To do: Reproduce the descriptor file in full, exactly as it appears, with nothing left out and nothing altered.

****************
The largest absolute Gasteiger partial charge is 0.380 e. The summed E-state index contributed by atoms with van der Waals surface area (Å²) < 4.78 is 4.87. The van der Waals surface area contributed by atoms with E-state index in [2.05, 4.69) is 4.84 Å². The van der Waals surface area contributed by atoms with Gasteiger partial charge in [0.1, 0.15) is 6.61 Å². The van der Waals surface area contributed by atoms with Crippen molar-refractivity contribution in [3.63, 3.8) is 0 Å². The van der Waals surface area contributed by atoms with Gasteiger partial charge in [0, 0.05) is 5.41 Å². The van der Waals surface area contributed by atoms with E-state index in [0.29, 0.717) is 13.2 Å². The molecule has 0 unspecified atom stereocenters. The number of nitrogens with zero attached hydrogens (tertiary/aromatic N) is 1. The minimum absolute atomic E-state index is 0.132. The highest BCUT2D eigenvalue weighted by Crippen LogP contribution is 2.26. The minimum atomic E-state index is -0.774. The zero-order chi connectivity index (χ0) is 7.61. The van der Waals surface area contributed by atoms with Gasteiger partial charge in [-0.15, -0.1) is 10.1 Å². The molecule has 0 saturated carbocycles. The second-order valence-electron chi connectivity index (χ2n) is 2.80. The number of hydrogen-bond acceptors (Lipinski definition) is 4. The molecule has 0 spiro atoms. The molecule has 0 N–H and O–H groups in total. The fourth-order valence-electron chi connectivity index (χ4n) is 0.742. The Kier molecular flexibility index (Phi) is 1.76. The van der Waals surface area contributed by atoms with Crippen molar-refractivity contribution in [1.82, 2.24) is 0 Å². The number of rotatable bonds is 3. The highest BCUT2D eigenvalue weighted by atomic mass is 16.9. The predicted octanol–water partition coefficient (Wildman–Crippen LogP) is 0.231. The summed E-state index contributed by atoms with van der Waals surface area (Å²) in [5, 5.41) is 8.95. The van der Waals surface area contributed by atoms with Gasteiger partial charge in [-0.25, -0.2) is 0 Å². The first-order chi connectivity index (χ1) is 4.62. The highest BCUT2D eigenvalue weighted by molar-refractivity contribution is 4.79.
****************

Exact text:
The largest absolute Gasteiger partial charge is 0.380 e. The summed E-state index contributed by atoms with van der Waals surface area (Å²) < 4.78 is 4.87. The van der Waals surface area contributed by atoms with E-state index in [2.05, 4.69) is 4.84 Å². The van der Waals surface area contributed by atoms with Gasteiger partial charge in [0.1, 0.15) is 6.61 Å². The van der Waals surface area contributed by atoms with Crippen molar-refractivity contribution in [3.63, 3.8) is 0 Å². The van der Waals surface area contributed by atoms with Gasteiger partial charge in [0, 0.05) is 5.41 Å². The van der Waals surface area contributed by atoms with E-state index in [0.29, 0.717) is 13.2 Å². The molecule has 0 unspecified atom stereocenters. The number of nitrogens with zero attached hydrogens (tertiary/aromatic N) is 1. The minimum absolute atomic E-state index is 0.132. The highest BCUT2D eigenvalue weighted by Crippen LogP contribution is 2.26. The minimum atomic E-state index is -0.774. The zero-order chi connectivity index (χ0) is 7.61. The van der Waals surface area contributed by atoms with Gasteiger partial charge in [-0.15, -0.1) is 10.1 Å². The molecule has 0 saturated carbocycles. The second-order valence-electron chi connectivity index (χ2n) is 2.80. The number of hydrogen-bond acceptors (Lipinski definition) is 4. The molecule has 0 spiro atoms. The molecule has 0 N–H and O–H groups in total. The fourth-order valence-electron chi connectivity index (χ4n) is 0.742. The Kier molecular flexibility index (Phi) is 1.76. The van der Waals surface area contributed by atoms with Crippen molar-refractivity contribution in [1.82, 2.24) is 0 Å². The number of rotatable bonds is 3. The highest BCUT2D eigenvalue weighted by atomic mass is 16.9. The predicted octanol–water partition coefficient (Wildman–Crippen LogP) is 0.231. The summed E-state index contributed by atoms with van der Waals surface area (Å²) in [5, 5.41) is 8.95. The van der Waals surface area contributed by atoms with Gasteiger partial charge in [-0.25, -0.2) is 0 Å². The first-order chi connectivity index (χ1) is 4.62. The highest BCUT2D eigenvalue weighted by molar-refractivity contribution is 4.79.